This richly varied sketchbook was made by Derek Jarman (1942‒1994), the film-maker, artist and gay rights campaigner. It records the creative process of making Edward II (1991) ‒ Jarman’s film inspired by Christopher Marlowe’s 16th-century play about the King’s love for his male favourites.
The medieval and the modern: Jarman’s queer Edward II
Jarman wryly explained ‘How to make a film of a gay love affair and get it commissioned. Find a dusty old play and violate it’. He felt that Marlowe ‘outs the past’, and he asked ‘why don’t we out the present?’
Both the film and the sketchbook show the powerful interaction between the past and the present; the personal and the political; reality, art and fiction. There are medieval vaults and dungeons, but Edward’s army is played by extras from an OutRage! gay rights protest. Jarman asks us to make connections between the homophobia of history and late 20th-century Britain.
The film uses much of Marlowe’s language, but radically alters the end to suggest that queer love can outlast hatred. Edward (played by Stephen Waddington) dreams he’s impaled with a poker, as he is in Marlowe’s drama. But in Jarman’s version, Edward wakes up and is kissed by his jailer (played by Jarman’s partner, Keith Collins). The film ends with Edward III (Jody Graber) dancing in lipstick and heels, on a cage containing his mother Isabella (Tilda Swinton) and her lover Mortimer (Nigel Terry).
How did Jarman make the sketchbook?
Jarman converted an expensive Italian photo album into a dynamic scrapbook, annotated filming script and notebook. He painted over the leather cover in a wash of gold and added a luminous sticker from an OutRage! campaign, saying ‘It’s cool to be queer’. The same stickers were used by film extras to deface Cliff Richard’s white Rolls-Royce, while he rehearsed in the next-door studio. Jarman pasted tabloid articles about the story into the sketchbook, noting that Cliff was ‘looking like an old conker’.
What does the sketchbook contain?
Jarman’s personal experiences are reflected, poignantly and playfully, in these pages. In 1986, he met Keith Collins and was diagnosed as HIV positive, and he moved to Prospect Cottage in Dungeness the following year. The sketchbook includes items such as a snare left by a hunter in Prospect Cottage garden, a business card for Derek from Keith, a ticket for a Celtic v. Rangers football match and a valentine’s card.
Jarman became passionately involved in resisting Clause 28, the section of the 1988 Local Government Act that prohibited the ‘promotion’ of homosexuality. This sketchbook contains a letter from Bow Street Police releasing Jarman after he was arrested for taking part in an OutRage! protest. Some notes also reveal that, at times, Jarman was ‘too ill to film’ because of AIDS-related infections.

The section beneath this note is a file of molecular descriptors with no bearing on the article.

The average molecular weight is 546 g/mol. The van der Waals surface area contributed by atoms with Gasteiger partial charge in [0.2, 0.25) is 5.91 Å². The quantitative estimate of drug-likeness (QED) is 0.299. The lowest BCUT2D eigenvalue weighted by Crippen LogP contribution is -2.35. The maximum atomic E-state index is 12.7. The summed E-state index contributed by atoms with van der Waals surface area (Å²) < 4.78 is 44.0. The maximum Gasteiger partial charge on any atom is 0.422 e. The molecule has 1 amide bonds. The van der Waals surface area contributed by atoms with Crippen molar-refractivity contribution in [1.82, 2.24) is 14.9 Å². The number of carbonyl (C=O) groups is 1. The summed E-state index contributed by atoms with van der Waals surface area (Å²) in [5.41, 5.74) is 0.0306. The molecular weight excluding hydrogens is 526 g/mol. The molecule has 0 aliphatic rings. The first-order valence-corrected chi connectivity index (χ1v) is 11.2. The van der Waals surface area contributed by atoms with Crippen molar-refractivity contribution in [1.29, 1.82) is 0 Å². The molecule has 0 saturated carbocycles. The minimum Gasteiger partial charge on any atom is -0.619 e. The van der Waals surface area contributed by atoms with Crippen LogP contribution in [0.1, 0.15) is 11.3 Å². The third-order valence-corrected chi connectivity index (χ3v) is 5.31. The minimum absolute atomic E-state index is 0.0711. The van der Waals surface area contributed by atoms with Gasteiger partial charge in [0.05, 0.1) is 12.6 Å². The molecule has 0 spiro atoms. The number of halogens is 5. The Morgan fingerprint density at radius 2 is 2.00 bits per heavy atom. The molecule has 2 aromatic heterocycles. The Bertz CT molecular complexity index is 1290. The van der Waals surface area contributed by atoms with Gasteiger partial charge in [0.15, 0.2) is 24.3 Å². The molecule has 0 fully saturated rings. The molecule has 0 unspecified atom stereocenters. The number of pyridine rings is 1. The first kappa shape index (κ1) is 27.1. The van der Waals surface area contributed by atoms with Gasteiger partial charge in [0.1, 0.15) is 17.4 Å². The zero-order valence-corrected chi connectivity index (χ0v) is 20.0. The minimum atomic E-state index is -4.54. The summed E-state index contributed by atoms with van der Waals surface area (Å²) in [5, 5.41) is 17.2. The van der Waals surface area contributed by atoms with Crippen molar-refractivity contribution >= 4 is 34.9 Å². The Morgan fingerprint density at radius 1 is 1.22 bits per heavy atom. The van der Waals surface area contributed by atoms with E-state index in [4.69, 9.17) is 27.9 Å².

There are story-boards and sketches for scenes, produced by Christopher Hobbs and annotated by Jarman. You can also see Jarman’s key changes and cuts to Marlowe’s play. Most strikingly, Jarman has altered Isabella’s line, ‘Is not that strange’, replacing the word ‘strange’ with ‘Queer’.
Jarman keeps souvenirs from the film set ‒ a letter on House of Commons paper demanding Gaveston’s banishment and signed by the cast members; photos of himself and the actors; the invitation to the cast party; and a piece of the metal foil used by cameramen to mask the lights. The sketchbook is an ever-shifting place for planning and inspiration, and a fascinating reflection on the making of the film.
 The epigraph to Derek Jarman’s Queer Edward II (British Film Institute,1991).
- Article by:
- Hannah Gabrielle
Hannah Gabrielle takes a look at how LGBTQ people, narratives and interpretations cut through the British Library’s vast collections.
- Article by:
- Martin Wiggins
- Histories, Gender, sexuality, courtship and marriage, Renaissance writers, Power, politics and religion
The complex portrayal of Edward II’s love for his male favourite Gaveston has fascinated audiences for centuries. Here Martin Wiggins discusses the play’s depiction of same-sex love, homophobia, power and tragedy.
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